More than most outdoor activities, hiking puts an immense amount of stress on your feet. That’s why choosing the best hiking boots for plantar fasciitis and and the best insoles for hiking is essential to your life on the trail. In this post, we'll share tips to help you do just that.
Plantar Fasciitis is the most common foot condition in the USA. 1 in 10 people will experience this painful ailment at some point in their lifetime. The most common symptom is a stabbing pain on the bottom of your heel. The pain is often worse in the morning or after standing for an extended period.
The plantar fascia is a thick, connective band of soft tissue that stretches from the heel to the base of your toes. As a ligament, it connects the bones in these two areas and it’s designed to absorb the high amount of stress we place on our feet. The plantar fascia is strong and can withstand a great deal of force, but too much pressure can damage or tear it.
The body responds to this damage by becoming inflamed, and inflammation of the plantar fascia is called plantar fasciitis.
If you’ve ever stood atop a mountain after an exhilarating hike, take a moment to thank your feet. They’ve trekked on dirt trails, jumped over rocks and waded through streams for you. Without their help, you’d still be at the trailhead checking your map, no summit to brag about.
But choosing the best hiking boots for plantar fasciitis can be as daunting as hiking the Appalachian Trail blindfolded. There are three main types of hiking footwear—all designed for different levels of intensity. Matching your hiking goals with your footwear will increase your enjoyment, and your mileage on trail.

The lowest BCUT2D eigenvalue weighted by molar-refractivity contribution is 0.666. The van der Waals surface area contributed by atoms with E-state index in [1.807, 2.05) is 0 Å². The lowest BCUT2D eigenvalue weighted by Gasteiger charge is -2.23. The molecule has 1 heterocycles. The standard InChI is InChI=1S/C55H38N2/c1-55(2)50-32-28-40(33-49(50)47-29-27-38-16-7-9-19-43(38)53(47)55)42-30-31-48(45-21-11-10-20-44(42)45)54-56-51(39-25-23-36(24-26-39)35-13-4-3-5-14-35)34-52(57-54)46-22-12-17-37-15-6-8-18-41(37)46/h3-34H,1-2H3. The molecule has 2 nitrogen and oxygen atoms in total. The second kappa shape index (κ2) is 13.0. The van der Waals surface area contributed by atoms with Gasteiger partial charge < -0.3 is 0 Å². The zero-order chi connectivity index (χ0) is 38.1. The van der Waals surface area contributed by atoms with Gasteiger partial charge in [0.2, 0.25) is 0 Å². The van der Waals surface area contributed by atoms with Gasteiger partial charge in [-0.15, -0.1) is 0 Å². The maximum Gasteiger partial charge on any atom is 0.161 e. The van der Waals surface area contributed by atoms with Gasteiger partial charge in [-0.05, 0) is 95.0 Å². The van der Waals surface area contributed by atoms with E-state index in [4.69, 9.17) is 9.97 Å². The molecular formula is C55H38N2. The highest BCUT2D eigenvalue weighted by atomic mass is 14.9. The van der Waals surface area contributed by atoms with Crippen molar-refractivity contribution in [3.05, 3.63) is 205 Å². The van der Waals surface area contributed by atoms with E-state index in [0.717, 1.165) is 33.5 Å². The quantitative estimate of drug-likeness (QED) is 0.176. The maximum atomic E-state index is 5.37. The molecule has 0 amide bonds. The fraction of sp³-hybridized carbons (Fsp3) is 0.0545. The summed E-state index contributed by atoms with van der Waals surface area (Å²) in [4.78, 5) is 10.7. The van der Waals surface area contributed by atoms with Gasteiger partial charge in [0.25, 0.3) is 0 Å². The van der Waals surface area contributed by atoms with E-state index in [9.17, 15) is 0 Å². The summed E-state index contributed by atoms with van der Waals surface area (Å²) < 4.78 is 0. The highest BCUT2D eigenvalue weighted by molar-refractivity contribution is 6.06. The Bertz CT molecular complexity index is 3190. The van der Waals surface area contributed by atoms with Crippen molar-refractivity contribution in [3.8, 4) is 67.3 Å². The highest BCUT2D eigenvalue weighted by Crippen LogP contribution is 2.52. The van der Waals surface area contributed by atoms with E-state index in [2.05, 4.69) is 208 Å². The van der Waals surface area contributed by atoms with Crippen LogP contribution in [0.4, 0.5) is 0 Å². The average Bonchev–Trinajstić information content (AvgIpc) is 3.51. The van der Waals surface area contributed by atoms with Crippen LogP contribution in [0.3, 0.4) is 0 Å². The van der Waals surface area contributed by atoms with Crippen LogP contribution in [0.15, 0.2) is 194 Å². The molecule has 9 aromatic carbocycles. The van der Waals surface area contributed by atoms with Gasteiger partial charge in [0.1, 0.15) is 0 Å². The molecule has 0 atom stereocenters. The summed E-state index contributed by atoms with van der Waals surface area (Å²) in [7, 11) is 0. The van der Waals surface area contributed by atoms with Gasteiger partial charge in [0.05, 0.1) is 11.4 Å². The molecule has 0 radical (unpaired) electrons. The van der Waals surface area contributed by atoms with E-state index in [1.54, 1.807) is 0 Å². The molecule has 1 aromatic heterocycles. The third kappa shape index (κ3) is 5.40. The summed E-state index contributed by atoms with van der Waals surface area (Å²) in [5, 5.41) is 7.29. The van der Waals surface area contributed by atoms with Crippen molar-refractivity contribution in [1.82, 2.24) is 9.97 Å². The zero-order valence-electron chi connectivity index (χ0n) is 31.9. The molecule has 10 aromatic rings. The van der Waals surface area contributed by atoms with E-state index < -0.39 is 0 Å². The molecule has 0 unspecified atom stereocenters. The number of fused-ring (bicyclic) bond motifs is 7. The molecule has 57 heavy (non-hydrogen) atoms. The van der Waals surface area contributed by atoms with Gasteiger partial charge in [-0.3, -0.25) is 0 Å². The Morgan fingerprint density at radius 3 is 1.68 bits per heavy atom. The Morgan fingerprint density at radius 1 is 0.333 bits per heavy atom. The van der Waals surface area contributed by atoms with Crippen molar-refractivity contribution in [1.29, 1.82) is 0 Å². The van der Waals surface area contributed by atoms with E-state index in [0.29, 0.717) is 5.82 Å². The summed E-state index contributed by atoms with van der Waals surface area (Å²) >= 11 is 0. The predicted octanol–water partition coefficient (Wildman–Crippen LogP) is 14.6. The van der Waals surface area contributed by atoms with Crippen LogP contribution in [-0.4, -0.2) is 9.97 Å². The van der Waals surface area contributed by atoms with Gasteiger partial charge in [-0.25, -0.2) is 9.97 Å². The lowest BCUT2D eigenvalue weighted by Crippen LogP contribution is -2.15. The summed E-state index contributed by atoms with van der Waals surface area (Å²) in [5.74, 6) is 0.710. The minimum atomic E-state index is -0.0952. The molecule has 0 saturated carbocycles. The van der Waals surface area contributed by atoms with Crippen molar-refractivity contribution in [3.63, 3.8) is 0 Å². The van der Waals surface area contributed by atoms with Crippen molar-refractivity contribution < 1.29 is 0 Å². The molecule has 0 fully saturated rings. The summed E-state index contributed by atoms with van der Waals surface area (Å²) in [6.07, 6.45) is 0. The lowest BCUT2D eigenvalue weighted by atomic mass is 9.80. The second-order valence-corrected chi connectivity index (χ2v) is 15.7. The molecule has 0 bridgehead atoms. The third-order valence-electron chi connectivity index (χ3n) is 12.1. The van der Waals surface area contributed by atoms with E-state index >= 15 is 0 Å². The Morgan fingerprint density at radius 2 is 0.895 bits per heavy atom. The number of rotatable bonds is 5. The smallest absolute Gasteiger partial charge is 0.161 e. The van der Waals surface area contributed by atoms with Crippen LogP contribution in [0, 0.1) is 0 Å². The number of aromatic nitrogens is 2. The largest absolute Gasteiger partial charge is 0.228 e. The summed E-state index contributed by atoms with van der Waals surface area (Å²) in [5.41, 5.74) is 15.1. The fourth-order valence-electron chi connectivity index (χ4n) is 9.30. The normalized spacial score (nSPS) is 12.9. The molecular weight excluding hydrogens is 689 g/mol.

Light Hiking Shoes - A low-cut model with a flexible mid-sole. Best for day hiking, trail running, and ultra-lightweight backpacking trips.
Mountaineering Boots - Heavier and more durable than typical hiking boots. Sometimes leather and sometimes plastic with a removable inner boot. Constructed for alpine climbing, glacier crossings, and high altitude. Most mountaineering boots have stiff soles and are designed for use with crampons (spikes for walking/climbing on ice).
Pick the footwear category that best describes your intended use. Wearing heavy mountaineering boots for a short day hike will slow you down and feel clunky. At the other extreme, climbing snow-covered peaks in light hikers can be a dangerous undertaking.
Searching for the best hiking boots for plantar fasciitis will often involve many of the characteristics of selecting a typical hiking boot. Follow these tips:
Nearly everyone will benefit from additional arch support and a heel cup that helps stabilize the foot. Foot fatigue, sore feet, or ‘hot spots’ are all signs that more support will yield more comfort. Adding an aftermarket insole to your hiking boots will help prevent injury and solve these 3 common foot issues:
Overpronation - Also known as collapsing arches. Characterized by an inward rotation of the ankle and resulting in a flattening of your arch. Overpronation decreases the efficiency of your stride resulting in more effort to go the same number of miles. It can also cause blisters when the forefoot moves too much inside the shoe.
Plantar Fasciitis - Overpronation can also lead to Plantar fasciitis, an inflammation of the tendon that connects your heel to the ball of your foot. It is extremely painful and can take weeks to heal.
Heel slippage - Usually caused by a loose fitting heel pocket. Leads to increased friction, ‘hot spots,’ and blisters. Remedied with an insole that has a deep heel cup and strong arch support.
When looking for the best insoles for hiking, follow these tips:
What do you think is the best hiking footwear? Have any tips to share?
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